Mythical narratives

July 31, 2007 § Leave a comment

My subjective account of my passion is mythical when I don’t know why I do things.

Myths are stories about divine beings, generally arranged in a coherent system; revered as true and sacred; endorsed by rulers and priests, and closely linked to religion. When this link is broken, and the actors in the story are not regarded as gods but as human heroes, giants or fairies, it is no longer a myth and becomes a folktale. When the central actor is divine but the story is trivial, the result is religious legend, not myth.

Myths are way more than mere fanciful tales. Myths are those tales that are old, yet forever young. They are “anonymous and timeless,” and their message is “as eternal as boundless space”. They contain wisdom in the guise of stories. They keep unbroken our heritage of all that has enduring value to humans.

The idea that knowledge in any area can be considered complete or absolute may be appealing to many people, perhaps because its “known patterns” are comforting. I wonder about such groundings. Besides the long record we possess of humanity’s capability to change things and to overturn so called certainties, virtually all evidence and all forms of logic and reason contradict the very idea of absolute knowledge. What we generally refer to as knowledge, truth, facts, certainty, essential information or final answers could be much more accurately described as: Knowledge is that which appears to be based on our current perceptions.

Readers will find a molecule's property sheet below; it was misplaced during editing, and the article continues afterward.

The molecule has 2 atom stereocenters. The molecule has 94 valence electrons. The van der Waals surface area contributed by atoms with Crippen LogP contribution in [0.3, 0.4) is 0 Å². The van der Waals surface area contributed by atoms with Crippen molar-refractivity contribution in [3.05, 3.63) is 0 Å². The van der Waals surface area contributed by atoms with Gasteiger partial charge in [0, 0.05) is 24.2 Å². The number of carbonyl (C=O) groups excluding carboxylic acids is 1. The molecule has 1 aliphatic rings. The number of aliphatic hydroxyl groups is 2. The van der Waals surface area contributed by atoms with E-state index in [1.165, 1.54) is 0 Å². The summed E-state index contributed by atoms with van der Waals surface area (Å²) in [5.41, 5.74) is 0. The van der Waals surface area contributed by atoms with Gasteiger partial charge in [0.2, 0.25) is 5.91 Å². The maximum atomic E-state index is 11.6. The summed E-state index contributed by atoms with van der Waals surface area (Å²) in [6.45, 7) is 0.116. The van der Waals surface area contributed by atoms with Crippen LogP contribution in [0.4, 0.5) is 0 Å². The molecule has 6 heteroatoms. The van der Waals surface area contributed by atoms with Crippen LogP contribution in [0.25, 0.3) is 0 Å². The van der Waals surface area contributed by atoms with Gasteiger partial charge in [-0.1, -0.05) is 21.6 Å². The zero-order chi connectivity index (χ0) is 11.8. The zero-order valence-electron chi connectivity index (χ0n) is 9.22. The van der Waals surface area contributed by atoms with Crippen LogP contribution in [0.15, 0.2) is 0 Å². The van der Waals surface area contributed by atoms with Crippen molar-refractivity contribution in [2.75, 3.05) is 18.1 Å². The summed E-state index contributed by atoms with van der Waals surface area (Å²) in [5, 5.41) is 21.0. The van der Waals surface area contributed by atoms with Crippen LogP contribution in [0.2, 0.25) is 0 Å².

In my perception we are all born with knowledge for kenning magic. We’re born with storms, forest fires and meteors inside of us and the gift to make our hummingbird sing, to understand clouds, and to read our destiny from a tiny grain of sand.

All myths are written in a mysterious verse language, understood by those prepared to see them for what they really are: cognition maps and kenning games for finding new ways of solving “internal” and “external” problems. The names and “kennings” (knowings) of the old Norse gods and giants, the Tuatha De Danann, Taliesin, King Arthur are all part of North European symbolism, and it is essential to know their connotations and etymology in order to grasp the deeper thrust of the verses, our Spirit.


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